Family law, especially divorce, can be draining, both mentally and financially. Our experience in working with clients going through tough and emotional situations has prepared us to be able to better prepare clients for the entirety of the process and help coach them through key timelines, steps, and events. Often, a divorce client will ask “Can I get attorney fees in my divorce case?”
If you too are wondering if there is a way to have your spouse pay some of your attorney fee costs, the answer is “maybe.”
After you’ve decided to move forward with a legal separation then divorce, fighting for your rights in family law cases can be expensive. Many attorneys charge an hourly fee, which can add up quickly.
If you are a dependent spouse, meaning you are financially dependent on your husband or wife and were also awarded alimony or post-separation support, you may be awarded attorney fees. The judge must consider whether you are unable to afford litigation costs.
Essentially, if you are not financially dependent on your spouse and you make relatively the same amount, you will likely not be able to receive attorney fees.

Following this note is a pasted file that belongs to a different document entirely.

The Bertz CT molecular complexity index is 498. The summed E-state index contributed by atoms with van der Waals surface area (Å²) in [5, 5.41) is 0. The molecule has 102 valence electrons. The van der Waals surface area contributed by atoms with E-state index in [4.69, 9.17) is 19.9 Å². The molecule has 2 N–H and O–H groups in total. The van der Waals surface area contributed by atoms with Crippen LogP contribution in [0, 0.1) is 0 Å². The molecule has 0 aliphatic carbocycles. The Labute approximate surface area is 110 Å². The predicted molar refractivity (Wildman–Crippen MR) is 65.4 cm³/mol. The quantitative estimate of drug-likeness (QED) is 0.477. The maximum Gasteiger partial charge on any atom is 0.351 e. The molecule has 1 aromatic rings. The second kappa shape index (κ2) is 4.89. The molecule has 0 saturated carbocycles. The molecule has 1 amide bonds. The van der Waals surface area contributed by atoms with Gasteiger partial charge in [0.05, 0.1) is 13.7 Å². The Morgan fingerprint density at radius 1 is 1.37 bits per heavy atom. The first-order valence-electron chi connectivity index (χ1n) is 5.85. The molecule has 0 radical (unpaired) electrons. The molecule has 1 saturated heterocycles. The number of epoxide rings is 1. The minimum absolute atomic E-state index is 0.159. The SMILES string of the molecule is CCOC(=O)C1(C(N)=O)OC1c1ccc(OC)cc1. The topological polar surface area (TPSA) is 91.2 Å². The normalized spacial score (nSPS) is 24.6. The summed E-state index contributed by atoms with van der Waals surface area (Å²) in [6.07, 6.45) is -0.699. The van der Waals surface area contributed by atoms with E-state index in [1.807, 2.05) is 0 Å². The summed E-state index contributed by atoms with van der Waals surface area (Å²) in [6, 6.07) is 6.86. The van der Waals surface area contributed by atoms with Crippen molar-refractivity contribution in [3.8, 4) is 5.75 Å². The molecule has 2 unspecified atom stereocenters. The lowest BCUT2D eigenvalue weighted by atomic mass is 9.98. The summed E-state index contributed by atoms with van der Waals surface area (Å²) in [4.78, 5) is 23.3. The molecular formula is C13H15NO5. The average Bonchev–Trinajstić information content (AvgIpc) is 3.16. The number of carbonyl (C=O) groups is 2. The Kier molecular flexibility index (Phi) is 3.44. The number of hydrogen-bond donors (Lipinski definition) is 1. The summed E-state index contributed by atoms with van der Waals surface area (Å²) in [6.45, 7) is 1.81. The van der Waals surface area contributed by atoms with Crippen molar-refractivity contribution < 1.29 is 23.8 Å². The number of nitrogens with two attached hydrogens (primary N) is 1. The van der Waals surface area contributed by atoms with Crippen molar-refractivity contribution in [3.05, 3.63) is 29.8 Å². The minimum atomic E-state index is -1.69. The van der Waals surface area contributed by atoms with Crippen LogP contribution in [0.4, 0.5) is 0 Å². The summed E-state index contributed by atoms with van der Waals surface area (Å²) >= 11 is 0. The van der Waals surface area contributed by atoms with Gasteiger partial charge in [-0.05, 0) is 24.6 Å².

In order to request for your attorney fees to be partially or completely paid for, there must be a formal request for attorney fees in either a pleading or a motion prior to the hearing. If you cannot afford to pay for the costs of the action, a judge will assess several factors to determine if it is appropriate for your spouse to pay your attorney fees, and if so, how much.
Other considerations for attorney fees is whether the dependent spouse participated in an extra-marital affair, which would prevent them from collecting alimony.
When it comes to affording attorney fees in a custody action for custody of your child(ren), the trial court has discretion to award attorney fees to a party that is acting in good faith and has insufficient means to defray the costs of the motion.